Young lawyers seek to shake up legal profession with mobile apps
Lawyers group sees app and other mobile technology as a way to serve clients, but they may face worries about confidentiality
William Palin is a 32-year-old lawyer who passed the bar exam in 2013. But it didn’t take him long to wonder why, when the rest of the world is increasingly conducting business on cellphones and tablets, the legal profession is so tied to paper, desktop computers, and e-mailed Microsoft Word documents.
So as a child of the digital age, he decided to act, joining a growing group of young, tech-savvy lawyers dedicated to developing technology to deliver legal services more efficiently.
Palin taught himself how to write code for mobile applications. He built two apps to speed up how lawyers work with each other and their clients. And in December he’s launching a Boston-Cambridge branch of a nationwide group called Legal Hackers, young lawyers focused on creating and adopting technological tools.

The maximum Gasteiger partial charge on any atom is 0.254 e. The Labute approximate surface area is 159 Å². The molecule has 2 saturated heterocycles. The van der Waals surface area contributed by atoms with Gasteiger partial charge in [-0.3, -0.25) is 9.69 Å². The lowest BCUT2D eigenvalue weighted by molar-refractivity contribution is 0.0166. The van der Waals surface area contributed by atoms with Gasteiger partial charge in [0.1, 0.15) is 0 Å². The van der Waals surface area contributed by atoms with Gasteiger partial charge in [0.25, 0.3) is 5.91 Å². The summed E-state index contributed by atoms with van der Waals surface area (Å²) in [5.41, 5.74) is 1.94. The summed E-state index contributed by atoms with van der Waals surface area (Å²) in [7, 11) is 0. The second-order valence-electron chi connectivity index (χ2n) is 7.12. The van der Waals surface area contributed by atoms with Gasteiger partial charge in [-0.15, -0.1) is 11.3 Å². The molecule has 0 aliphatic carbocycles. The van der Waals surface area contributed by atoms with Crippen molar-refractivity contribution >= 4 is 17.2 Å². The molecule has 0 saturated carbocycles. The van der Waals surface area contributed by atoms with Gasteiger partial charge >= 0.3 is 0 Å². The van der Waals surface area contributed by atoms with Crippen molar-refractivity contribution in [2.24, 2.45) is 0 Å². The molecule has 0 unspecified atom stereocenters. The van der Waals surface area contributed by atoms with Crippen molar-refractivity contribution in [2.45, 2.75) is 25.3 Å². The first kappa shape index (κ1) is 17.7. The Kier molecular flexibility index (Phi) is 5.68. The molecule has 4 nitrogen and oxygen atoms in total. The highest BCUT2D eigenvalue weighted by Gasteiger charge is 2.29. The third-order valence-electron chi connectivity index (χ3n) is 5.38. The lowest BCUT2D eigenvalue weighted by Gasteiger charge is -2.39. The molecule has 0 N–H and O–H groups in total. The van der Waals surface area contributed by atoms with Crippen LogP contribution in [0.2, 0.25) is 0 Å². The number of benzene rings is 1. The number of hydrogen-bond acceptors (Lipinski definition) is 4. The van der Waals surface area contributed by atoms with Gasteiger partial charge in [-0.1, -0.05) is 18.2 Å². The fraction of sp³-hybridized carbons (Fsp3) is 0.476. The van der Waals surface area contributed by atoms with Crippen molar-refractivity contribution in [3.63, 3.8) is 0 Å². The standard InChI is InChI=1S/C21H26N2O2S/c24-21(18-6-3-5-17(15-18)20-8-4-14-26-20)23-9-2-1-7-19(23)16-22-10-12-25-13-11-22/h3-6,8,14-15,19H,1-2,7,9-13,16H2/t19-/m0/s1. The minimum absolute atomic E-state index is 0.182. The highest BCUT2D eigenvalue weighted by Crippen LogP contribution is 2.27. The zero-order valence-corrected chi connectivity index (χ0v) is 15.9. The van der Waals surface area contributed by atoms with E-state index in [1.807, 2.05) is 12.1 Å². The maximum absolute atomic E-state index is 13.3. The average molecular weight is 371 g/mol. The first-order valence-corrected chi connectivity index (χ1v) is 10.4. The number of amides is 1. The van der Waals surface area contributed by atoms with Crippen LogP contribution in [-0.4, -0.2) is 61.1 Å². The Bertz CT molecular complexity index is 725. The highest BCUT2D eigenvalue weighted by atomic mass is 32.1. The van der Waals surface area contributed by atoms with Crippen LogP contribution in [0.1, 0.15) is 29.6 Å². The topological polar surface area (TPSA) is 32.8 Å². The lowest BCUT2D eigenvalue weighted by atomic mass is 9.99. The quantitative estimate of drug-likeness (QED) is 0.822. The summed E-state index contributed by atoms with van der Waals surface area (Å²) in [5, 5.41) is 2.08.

“My computer was dying,” Palin said of his motivation, “so I thought, ‘What if I could do my work through my phone?’ ”
While many attorneys see mobile technology as a way to better serve existing clients and recruit new ones, the partners at major law firms play a big role in how aggressively the law business will adapt. And those established practitioners may be leery of adopting some new technologies for fear that will lead to breaches of confidentiality.
Legal Hackers hopes to bridge that generational divide — and the group seems to be making progress. In August, at the American Bar Association’s annual meeting, one panel was titled “Cracking the Code: Everything You Wanted to Know About Coding, Open Data & More But Were Afraid to Ask.”
“Technology is transforming how legal services are being delivered,” said Andrew Perlman, a law professor at Suffolk University, which this year started a concentration for students called Legal Technology and Innovation.